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No. 410:
Coleridge & Newton

Today, Romantic poets set the stage for Victorian science. The University of Houston's College of Engineering presents this series about the machines that make our civilization run, and the people whose ingenuity created them.

Here's an odd letter by the poet Coleridge. He's 29 and writing to his friend Tom Poole. " ... deep Thinking," he says,

is attainable only by a man of deep Feeling ...
all Truth is a Species of Revelation.

He goes on to say he's been studying Newton. It's hard going, but he's "delighted with the beauty and neatness of [Newton's] experiments." He also likes Newton's "immediate deductions." Then he gets to the point. Newton's overall vision, he says, is "so superficial." In Newton's system, the mind "is always passive -- a lazy onlooker on an external world."

The year was 1801. For over a century, Newton had set the Rationalist agenda. It was clear enough to Coleridge that Newton was shaping the objective scientific method we use today. Scientists and science-based engineers have struggled ever since to view an external world with objective detachment.

Coleridge wanted none of that. He went on to say that the human mind is the creative wellspring. We misuse the mind when we make it into a passive observer of an external world

The earliest Romantic poet, William Blake, had already said the same thing. "I will not reason and compare," he vowed. "My business is to create." The same year Coleridge wrote his letter, Blake wrote this:

The Atoms of Democritus
And Newton's Particles of light
Are sands upon the Red sea shore.

When those 19th-century thinkers attacked Rationalism, their impact on the world of making and doing was profound. Science went into retreat while a technology like none ever known rose up in England. Machines, of course, are the first fruit of the human mind. Before a machine can be built in the world, it must be built in the mind. It is a synthetic reality. Technology acts out the Romantic vision.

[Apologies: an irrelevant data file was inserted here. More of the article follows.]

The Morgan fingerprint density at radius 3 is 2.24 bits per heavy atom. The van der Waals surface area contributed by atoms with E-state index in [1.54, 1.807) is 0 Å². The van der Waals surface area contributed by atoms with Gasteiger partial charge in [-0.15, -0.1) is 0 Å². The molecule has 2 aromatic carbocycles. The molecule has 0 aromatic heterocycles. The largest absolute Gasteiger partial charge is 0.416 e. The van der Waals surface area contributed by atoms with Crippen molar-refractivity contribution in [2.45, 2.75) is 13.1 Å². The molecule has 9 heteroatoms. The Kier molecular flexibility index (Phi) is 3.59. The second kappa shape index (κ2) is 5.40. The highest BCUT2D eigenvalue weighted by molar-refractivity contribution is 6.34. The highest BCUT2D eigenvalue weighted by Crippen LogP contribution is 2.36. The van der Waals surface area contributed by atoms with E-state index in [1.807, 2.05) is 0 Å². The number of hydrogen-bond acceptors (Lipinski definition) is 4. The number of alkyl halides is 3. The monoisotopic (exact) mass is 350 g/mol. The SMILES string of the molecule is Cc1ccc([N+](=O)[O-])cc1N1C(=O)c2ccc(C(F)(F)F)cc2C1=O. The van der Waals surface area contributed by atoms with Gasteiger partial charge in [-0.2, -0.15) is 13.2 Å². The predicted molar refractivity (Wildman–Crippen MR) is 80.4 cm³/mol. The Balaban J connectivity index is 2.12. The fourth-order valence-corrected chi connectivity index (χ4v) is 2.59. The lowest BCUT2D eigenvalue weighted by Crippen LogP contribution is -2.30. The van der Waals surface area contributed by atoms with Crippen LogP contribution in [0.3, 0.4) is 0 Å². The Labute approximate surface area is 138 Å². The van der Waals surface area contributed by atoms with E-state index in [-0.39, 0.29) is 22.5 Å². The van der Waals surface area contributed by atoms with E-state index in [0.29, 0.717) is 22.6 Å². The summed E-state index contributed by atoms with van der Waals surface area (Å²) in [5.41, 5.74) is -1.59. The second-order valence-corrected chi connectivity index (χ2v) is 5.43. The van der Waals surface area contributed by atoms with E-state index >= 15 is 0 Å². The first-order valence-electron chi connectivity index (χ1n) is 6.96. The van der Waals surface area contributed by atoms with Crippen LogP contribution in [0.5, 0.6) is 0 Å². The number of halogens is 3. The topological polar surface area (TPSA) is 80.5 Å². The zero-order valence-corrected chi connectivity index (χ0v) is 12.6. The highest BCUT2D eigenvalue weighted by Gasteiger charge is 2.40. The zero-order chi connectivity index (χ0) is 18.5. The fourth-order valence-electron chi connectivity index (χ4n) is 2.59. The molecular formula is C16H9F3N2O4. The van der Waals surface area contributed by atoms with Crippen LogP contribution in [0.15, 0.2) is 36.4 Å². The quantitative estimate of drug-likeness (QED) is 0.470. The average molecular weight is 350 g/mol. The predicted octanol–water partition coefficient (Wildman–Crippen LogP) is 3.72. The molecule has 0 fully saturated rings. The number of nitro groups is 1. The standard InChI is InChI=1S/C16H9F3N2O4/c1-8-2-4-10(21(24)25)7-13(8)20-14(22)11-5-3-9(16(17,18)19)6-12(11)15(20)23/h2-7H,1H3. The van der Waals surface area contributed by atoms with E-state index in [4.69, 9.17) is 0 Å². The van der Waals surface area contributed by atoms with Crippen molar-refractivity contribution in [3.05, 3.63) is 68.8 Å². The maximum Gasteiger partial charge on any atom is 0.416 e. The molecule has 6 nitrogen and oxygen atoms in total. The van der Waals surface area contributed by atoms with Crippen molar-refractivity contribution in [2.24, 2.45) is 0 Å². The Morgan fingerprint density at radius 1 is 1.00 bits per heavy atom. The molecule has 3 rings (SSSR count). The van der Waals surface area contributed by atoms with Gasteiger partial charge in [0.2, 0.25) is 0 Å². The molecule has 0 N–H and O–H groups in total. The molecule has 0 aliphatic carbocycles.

So English engineers flung their railroads, iron bridges, and steam factories across the land, and Wordsworth wrote,

Huge and mighty forms that do not live
Like living men, moved slowly through the mind
By day, and were a trouble to my dreams

Formal Newtonian science came back in the late 19th century. But it came back as a powerful set of man-made models of the external world. We've never seen scientific success to match that of the late 1800s. Victorian science was based on Newtonian rigor, all right. But the Romantic thinkers had given it a new dimension. Victorian science went so far because it gazed on the world within -- before it gazed on the world around us.

I'm John Lienhard, at the University of Houston, where we're interested in the way inventive minds work.

(Theme music)

Jennings, H., Pandaemonium, 1660-1886. New York: The Free Press, Macmillan, Inc., 1985.


From Scribner's Magazine, September, 1896